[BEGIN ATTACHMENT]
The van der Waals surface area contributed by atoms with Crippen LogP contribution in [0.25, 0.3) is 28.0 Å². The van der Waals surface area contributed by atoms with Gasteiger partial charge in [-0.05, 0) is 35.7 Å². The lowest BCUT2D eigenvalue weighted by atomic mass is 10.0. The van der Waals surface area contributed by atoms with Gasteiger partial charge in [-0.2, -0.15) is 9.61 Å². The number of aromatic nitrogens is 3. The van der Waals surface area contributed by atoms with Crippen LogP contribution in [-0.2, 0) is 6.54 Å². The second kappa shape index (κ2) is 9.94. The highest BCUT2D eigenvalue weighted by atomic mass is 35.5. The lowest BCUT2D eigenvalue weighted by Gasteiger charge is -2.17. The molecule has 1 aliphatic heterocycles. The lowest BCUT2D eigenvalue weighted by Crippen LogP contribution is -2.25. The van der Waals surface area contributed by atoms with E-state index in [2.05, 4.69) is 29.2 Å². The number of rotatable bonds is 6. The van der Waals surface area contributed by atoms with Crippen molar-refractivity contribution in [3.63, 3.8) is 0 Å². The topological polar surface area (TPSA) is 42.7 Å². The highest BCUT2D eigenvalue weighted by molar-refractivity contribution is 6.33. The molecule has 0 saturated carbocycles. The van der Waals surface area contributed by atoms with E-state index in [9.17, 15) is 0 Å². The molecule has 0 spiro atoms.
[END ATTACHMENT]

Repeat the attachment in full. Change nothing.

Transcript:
The van der Waals surface area contributed by atoms with Crippen LogP contribution in [0.25, 0.3) is 28.0 Å². The van der Waals surface area contributed by atoms with Gasteiger partial charge in [-0.05, 0) is 35.7 Å². The lowest BCUT2D eigenvalue weighted by atomic mass is 10.0. The van der Waals surface area contributed by atoms with Gasteiger partial charge in [-0.2, -0.15) is 9.61 Å². The number of aromatic nitrogens is 3. The van der Waals surface area contributed by atoms with Crippen LogP contribution in [-0.2, 0) is 6.54 Å². The second kappa shape index (κ2) is 9.94. The highest BCUT2D eigenvalue weighted by atomic mass is 35.5. The lowest BCUT2D eigenvalue weighted by Gasteiger charge is -2.17. The molecule has 1 aliphatic heterocycles. The lowest BCUT2D eigenvalue weighted by Crippen LogP contribution is -2.25. The van der Waals surface area contributed by atoms with E-state index in [2.05, 4.69) is 29.2 Å². The number of rotatable bonds is 6. The van der Waals surface area contributed by atoms with Crippen molar-refractivity contribution in [3.63, 3.8) is 0 Å². The topological polar surface area (TPSA) is 42.7 Å². The highest BCUT2D eigenvalue weighted by molar-refractivity contribution is 6.33. The molecule has 0 saturated carbocycles. The van der Waals surface area contributed by atoms with E-state index in [9.17, 15) is 0 Å². The molecule has 0 spiro atoms.